Occupy Tampa Occupies Working-Class West Tampa
|Exiled on Main Street|
While many of the Occupy Wall Street protestors nationwide have retreated from their tent cities due to police pressure or the cold, the protest continues in Tampa. We take a look at the new, less-upscale location for Occupy Tampa.
The new year has brought new changes for Occupy Tampa. They've moved away from their encampment next to the tony high-rises of downtown, and are now largely in the decidedly more working-class environs of West Tampa. There, in a postage-stamp-size park owned by strip club magnate Joe Redner, more than a dozen tents have popped up.
Behind signs proclaiming this patch the "Voice of Freedom Park," acupuncturist Becky Rubright camps out in the bitter weather. She says the move from downtown's Curtis Hixon Park has reinvigorated the movement.
"I think that being in this community is only going to benefit us enormously, because we're not in a community where you have to convince people, unlike the residents of SkyPoint," says Rubright. "They don't really understand that they're part of a system that might be working for them right now, but isn't working for a lot of their fellow citizens, and you don't need to convince anyone of that here. They understand our message very quickly.
There's plenty of cheap places to eat - a nearby cafe advertises a full breakfast for under three bucks. Several nights a week a West Tampa man pulls up his barbecue smoker and feeds the group. And they're planning to take part in the community's Martin Luther King Junior Day parade.
They've got a lot of company here. Just across Main Street, an empty parking lot is filled with several locals sitting in chairs, needling passersby. Some - who didn't want to be identified - had their own opinion of their new neighbors.
"To each their own, you know, people's got their right to freedom, and to do what they want to do. I bet if it were a whole lot of us blacks, we'd have been run out of there. But other than that - hey, it's cool," she says.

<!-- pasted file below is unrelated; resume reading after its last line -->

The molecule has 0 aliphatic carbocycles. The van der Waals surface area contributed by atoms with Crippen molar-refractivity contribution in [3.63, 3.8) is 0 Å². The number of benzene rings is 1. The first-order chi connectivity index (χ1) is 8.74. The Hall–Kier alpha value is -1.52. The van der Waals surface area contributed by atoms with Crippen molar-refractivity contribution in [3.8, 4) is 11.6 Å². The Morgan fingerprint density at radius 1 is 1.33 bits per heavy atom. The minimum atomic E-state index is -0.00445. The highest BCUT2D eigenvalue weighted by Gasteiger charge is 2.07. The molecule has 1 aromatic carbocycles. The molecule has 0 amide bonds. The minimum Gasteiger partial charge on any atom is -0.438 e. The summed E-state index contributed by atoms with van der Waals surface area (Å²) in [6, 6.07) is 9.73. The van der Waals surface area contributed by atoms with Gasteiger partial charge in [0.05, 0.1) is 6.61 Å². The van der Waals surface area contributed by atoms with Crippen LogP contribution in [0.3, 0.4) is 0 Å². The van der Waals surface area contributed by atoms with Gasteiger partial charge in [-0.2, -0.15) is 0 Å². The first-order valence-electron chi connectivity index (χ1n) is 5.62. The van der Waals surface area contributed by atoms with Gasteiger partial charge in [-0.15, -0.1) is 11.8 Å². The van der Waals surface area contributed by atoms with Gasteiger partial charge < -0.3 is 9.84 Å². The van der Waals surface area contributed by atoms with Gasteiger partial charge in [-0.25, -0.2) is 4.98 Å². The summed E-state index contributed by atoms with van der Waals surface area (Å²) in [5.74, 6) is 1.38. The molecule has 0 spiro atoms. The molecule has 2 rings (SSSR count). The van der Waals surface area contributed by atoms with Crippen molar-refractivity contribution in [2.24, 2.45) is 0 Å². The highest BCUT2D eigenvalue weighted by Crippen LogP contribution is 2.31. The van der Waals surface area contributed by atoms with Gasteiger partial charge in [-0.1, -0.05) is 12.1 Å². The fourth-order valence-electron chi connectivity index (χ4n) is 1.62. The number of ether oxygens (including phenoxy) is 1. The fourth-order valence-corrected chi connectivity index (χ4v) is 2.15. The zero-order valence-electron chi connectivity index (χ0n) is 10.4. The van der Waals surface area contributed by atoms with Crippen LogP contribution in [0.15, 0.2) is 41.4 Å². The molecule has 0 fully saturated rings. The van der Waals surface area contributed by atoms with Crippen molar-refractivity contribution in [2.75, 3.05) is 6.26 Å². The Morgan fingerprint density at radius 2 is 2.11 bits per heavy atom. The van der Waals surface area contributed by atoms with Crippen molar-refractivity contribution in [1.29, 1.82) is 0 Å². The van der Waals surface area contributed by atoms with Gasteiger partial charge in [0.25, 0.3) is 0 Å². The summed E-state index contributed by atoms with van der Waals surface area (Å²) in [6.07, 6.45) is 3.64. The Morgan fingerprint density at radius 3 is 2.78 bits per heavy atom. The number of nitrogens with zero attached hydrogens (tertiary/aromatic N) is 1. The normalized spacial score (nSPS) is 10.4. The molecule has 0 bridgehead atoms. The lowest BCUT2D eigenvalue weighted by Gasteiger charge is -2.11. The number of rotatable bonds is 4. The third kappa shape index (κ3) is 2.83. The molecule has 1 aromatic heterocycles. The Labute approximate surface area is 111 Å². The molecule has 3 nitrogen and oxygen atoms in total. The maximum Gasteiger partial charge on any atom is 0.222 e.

Another local resident has his own opinion of the Occupy people.
"Yeah, I know why they're there, they're for making the rich rich and the poor poor," he says. "They're protesting. And since they're protesting against that, I feel like they can sit there as long as they want. They're cool, they ain't bothering nobody, and I still sit in the park with them and drink."
Back across Main Street, Pepe Kovanis is busy brewing hot coffee in a tent covered with blue tarps to keep out the chill. He says they aren't getting harassed as much as they did in the public park downtown.They built a bonfire the other night, and that was they're only run-in with the police.
"We're not being hassled at all here," he says. "I mean, besides the fire issue, but other than that, absolutely nothing."
Kovanis too believes the move here is giving the local Occupy movement a shot in the arm.
"I think the community here wants us to be here. They want to be a part of it. They want to be in, they want it to grow. They want to share. They want to help us," says Kovanis. "Versus the crowd in downtown, I think they were indifferent. They understood we had a right to be there - they just didn't want us there."
He expects several more tents to be pitched once the weather warms up. And that's just a warm-up to the upcoming Republican National Convention, where Tampa will be the focus of just about every protest group from across the nation.
"I'd like to see 50,000, maybe 100,000 protestors coming down," he says.
And when asked where they'll all go, he says: "Curtis Hixon. We're moving back."
So it looks like the downtown crowd is getting only a temporary reprieve from a protest that shows no signs of slowing down.
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